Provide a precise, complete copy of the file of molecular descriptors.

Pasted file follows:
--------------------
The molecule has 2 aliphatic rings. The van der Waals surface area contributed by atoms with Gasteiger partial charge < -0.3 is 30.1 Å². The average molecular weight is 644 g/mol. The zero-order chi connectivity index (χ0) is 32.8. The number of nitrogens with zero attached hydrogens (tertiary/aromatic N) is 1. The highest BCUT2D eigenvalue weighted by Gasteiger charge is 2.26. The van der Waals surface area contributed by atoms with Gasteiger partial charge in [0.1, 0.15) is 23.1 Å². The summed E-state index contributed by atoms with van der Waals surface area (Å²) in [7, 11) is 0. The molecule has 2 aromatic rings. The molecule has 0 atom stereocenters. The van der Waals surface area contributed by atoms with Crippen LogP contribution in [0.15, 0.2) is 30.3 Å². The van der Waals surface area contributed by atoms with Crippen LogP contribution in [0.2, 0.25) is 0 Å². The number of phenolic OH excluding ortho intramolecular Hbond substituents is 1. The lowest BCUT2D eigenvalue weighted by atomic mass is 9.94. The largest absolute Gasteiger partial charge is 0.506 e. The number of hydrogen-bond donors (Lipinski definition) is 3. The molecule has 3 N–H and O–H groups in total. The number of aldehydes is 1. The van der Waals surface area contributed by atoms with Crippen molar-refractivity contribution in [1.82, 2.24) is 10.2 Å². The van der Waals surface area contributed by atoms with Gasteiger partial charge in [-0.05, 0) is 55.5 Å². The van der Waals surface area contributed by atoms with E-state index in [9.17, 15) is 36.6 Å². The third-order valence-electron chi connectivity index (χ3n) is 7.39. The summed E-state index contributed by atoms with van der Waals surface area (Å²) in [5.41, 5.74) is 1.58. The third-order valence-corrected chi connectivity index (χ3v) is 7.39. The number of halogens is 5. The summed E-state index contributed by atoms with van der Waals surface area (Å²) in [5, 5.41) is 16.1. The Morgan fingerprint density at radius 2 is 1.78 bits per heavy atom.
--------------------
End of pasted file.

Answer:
The molecule has 2 aliphatic rings. The van der Waals surface area contributed by atoms with Gasteiger partial charge < -0.3 is 30.1 Å². The average molecular weight is 644 g/mol. The zero-order chi connectivity index (χ0) is 32.8. The number of nitrogens with zero attached hydrogens (tertiary/aromatic N) is 1. The highest BCUT2D eigenvalue weighted by Gasteiger charge is 2.26. The van der Waals surface area contributed by atoms with Gasteiger partial charge in [0.1, 0.15) is 23.1 Å². The summed E-state index contributed by atoms with van der Waals surface area (Å²) in [7, 11) is 0. The molecule has 2 aromatic rings. The molecule has 0 atom stereocenters. The van der Waals surface area contributed by atoms with Crippen LogP contribution in [0.15, 0.2) is 30.3 Å². The van der Waals surface area contributed by atoms with Crippen LogP contribution in [0.2, 0.25) is 0 Å². The number of phenolic OH excluding ortho intramolecular Hbond substituents is 1. The lowest BCUT2D eigenvalue weighted by atomic mass is 9.94. The largest absolute Gasteiger partial charge is 0.506 e. The number of hydrogen-bond donors (Lipinski definition) is 3. The molecule has 3 N–H and O–H groups in total. The number of aldehydes is 1. The van der Waals surface area contributed by atoms with Crippen molar-refractivity contribution in [1.82, 2.24) is 10.2 Å². The van der Waals surface area contributed by atoms with Gasteiger partial charge in [-0.05, 0) is 55.5 Å². The van der Waals surface area contributed by atoms with E-state index in [9.17, 15) is 36.6 Å². The third-order valence-electron chi connectivity index (χ3n) is 7.39. The summed E-state index contributed by atoms with van der Waals surface area (Å²) in [5.41, 5.74) is 1.58. The third-order valence-corrected chi connectivity index (χ3v) is 7.39. The number of halogens is 5. The summed E-state index contributed by atoms with van der Waals surface area (Å²) in [5, 5.41) is 16.1. The Morgan fingerprint density at radius 2 is 1.78 bits per heavy atom.